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Yes, It’s Possible: 5 Ways To Do Oslo On A Budget

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OsloOslo is one of the most expensive cities in the world for Americans to visit. But it has almost nothing to do with the currency conversation rate. Currenly $1 USD translates into approximately 6 Norwegian krones, which sounds positive, but consider that a single beer will run you about 60 or 70 krones. Yikes. There’s no getting around the price of a meal in most cases, but we found a few ways to save cash in this spendy destination…

Get Your Tax Back: Even though it is not widely advertised, Americans can shop tax-free at many stores in Oslo. A participating shop will have a tax-free logo displayed in its window, so keep an eye out. And even if there’s no sticker, it’s worth asking at checkout. When you make your purchase, ask for a “tax free cheque” and hang on to it. To get your money back, find a refund checkpoint when exiting the country at the airport or cruise terminal and present the cheque. Tax is factored into the sticker price in Norway and not added in at the end like in the States, so it will feel like you shopped at a discount. And it’s a pretty steep discount: for retail shopping, taxes make up 25 percent of the sticker price!

Buy a Pass: Lots of cities offer discount attraction and museum passes or “passports” to the city, and some are better than others. If you plan to visit a lot of museums during your trip to Oslo, definitely pick up an Oslo Pass ($46 for 24 hours, $69 for 48 hours, and $86 for 72 hours), as it will save you quite a bit of money on entrance costs. Single museum admission fees can be as high as $15-$20, and there are 35 museums included in the Oslo Pass. It will also get you free public transportation around the city, including local ferries. You should also download the city’s free app for more guidance and ideas.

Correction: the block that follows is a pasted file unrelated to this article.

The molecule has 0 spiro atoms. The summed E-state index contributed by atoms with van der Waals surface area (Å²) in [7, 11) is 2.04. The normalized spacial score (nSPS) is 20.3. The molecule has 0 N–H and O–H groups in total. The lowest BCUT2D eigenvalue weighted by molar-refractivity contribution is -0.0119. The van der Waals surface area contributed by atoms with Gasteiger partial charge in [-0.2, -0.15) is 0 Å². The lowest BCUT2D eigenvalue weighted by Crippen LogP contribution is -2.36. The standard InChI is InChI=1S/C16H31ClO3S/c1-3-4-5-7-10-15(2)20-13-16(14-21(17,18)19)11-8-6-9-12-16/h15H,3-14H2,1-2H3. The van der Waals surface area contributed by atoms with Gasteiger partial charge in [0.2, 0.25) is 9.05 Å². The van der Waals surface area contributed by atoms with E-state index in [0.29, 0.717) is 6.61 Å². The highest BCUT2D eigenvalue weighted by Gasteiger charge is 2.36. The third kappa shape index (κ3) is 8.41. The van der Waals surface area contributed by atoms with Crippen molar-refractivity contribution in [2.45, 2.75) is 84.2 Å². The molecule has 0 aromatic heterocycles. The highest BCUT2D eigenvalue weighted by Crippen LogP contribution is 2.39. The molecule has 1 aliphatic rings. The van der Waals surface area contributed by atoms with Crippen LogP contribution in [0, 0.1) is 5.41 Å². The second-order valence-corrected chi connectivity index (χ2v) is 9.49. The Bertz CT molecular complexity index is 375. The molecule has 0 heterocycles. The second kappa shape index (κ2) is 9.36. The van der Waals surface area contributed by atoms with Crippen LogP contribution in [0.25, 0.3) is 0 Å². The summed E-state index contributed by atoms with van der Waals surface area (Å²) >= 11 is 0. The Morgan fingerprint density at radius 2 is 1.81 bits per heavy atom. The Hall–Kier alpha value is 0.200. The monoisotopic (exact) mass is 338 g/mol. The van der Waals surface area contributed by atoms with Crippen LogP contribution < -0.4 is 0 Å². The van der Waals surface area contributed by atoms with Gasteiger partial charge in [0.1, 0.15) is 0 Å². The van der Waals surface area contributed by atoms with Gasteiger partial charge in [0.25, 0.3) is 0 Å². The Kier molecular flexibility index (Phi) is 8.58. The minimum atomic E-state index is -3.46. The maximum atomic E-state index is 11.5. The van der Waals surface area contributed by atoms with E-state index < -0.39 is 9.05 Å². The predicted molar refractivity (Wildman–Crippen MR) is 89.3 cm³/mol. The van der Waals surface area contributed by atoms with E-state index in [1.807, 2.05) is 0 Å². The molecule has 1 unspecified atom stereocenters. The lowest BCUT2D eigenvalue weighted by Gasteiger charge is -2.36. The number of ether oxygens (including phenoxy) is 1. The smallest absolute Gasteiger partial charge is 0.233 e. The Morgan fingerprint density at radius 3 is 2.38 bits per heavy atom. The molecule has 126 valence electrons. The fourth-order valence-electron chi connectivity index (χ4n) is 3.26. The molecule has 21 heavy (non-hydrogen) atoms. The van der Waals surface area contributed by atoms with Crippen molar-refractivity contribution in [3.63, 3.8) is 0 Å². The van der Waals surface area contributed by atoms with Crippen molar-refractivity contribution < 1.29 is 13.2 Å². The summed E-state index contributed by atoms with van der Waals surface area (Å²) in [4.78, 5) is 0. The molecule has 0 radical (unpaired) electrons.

Time Your Visit: Norway celebrates the signing of the Norwegian constitution each May, and locals take to the streets in a massive party. There’s no need to spend money in bars and restaurants indoors when the festival is happening outside. Savvy travelers might even find themselves invited back to a local’s house for a party. This year, the atmosphere should be extra festive for Norway’s bicentennial on May 17th. Pick up some duty-free alcohol when you land at the airport to avoid inflated prices in the city center.

Search for Free Events in the City: Tourism board web sites aren’t always the most helpful resources, but Visit Oslo has a great feature on its site that allows you to search for free events, from nightlife (concerts, clubs, comedy) to art workshops. The listings are worth a quick look to see what’s happening, especially for those looking to connect with locals while they’re out and about.

Get Outdoors: In the summer, day trips out to one of the seven islands off the coast of Oslo are popular with the locals (the cost of the ferries is included in the Oslo Pass). The water during the summer is still chilly, but the beaches are good for sunbathing. Or, head out to the Marka, a forested area that’s accessible from the city center via a 20-minute subway ride. Hiking is popular there in the winter, and locals ride the cross country skiing trails all season.

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